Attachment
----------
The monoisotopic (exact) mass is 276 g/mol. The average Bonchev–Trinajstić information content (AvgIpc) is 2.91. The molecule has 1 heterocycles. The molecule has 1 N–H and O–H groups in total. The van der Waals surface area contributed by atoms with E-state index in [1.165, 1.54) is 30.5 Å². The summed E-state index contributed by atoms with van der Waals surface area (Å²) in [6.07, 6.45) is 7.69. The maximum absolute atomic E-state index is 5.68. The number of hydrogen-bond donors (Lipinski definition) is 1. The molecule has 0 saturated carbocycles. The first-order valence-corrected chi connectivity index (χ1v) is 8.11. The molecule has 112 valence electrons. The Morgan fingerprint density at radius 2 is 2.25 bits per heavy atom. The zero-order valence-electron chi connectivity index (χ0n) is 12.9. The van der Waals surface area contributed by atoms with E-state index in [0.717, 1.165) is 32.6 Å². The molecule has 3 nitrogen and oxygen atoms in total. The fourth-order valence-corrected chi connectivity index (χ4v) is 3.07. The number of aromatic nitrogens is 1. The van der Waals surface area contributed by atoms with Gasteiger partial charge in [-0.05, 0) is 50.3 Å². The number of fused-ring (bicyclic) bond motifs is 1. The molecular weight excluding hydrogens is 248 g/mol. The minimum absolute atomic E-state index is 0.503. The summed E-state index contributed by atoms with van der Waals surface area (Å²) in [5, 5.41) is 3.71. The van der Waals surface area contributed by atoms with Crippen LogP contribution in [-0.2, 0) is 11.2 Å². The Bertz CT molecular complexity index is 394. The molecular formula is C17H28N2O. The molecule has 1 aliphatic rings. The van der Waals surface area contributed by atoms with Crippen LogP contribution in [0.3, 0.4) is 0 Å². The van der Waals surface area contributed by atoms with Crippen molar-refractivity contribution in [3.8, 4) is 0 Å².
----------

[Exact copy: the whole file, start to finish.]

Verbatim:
The monoisotopic (exact) mass is 276 g/mol. The average Bonchev–Trinajstić information content (AvgIpc) is 2.91. The molecule has 1 heterocycles. The molecule has 1 N–H and O–H groups in total. The van der Waals surface area contributed by atoms with E-state index in [1.165, 1.54) is 30.5 Å². The summed E-state index contributed by atoms with van der Waals surface area (Å²) in [6.07, 6.45) is 7.69. The maximum absolute atomic E-state index is 5.68. The number of hydrogen-bond donors (Lipinski definition) is 1. The molecule has 0 saturated carbocycles. The first-order valence-corrected chi connectivity index (χ1v) is 8.11. The molecule has 112 valence electrons. The Morgan fingerprint density at radius 2 is 2.25 bits per heavy atom. The zero-order valence-electron chi connectivity index (χ0n) is 12.9. The van der Waals surface area contributed by atoms with E-state index in [0.717, 1.165) is 32.6 Å². The molecule has 3 nitrogen and oxygen atoms in total. The fourth-order valence-corrected chi connectivity index (χ4v) is 3.07. The number of aromatic nitrogens is 1. The van der Waals surface area contributed by atoms with Gasteiger partial charge in [-0.05, 0) is 50.3 Å². The number of fused-ring (bicyclic) bond motifs is 1. The molecular weight excluding hydrogens is 248 g/mol. The minimum absolute atomic E-state index is 0.503. The summed E-state index contributed by atoms with van der Waals surface area (Å²) in [5, 5.41) is 3.71. The van der Waals surface area contributed by atoms with Crippen LogP contribution in [-0.2, 0) is 11.2 Å². The Bertz CT molecular complexity index is 394. The molecular formula is C17H28N2O. The molecule has 1 aliphatic rings. The van der Waals surface area contributed by atoms with Crippen LogP contribution in [0.3, 0.4) is 0 Å². The van der Waals surface area contributed by atoms with Crippen molar-refractivity contribution in [3.8, 4) is 0 Å².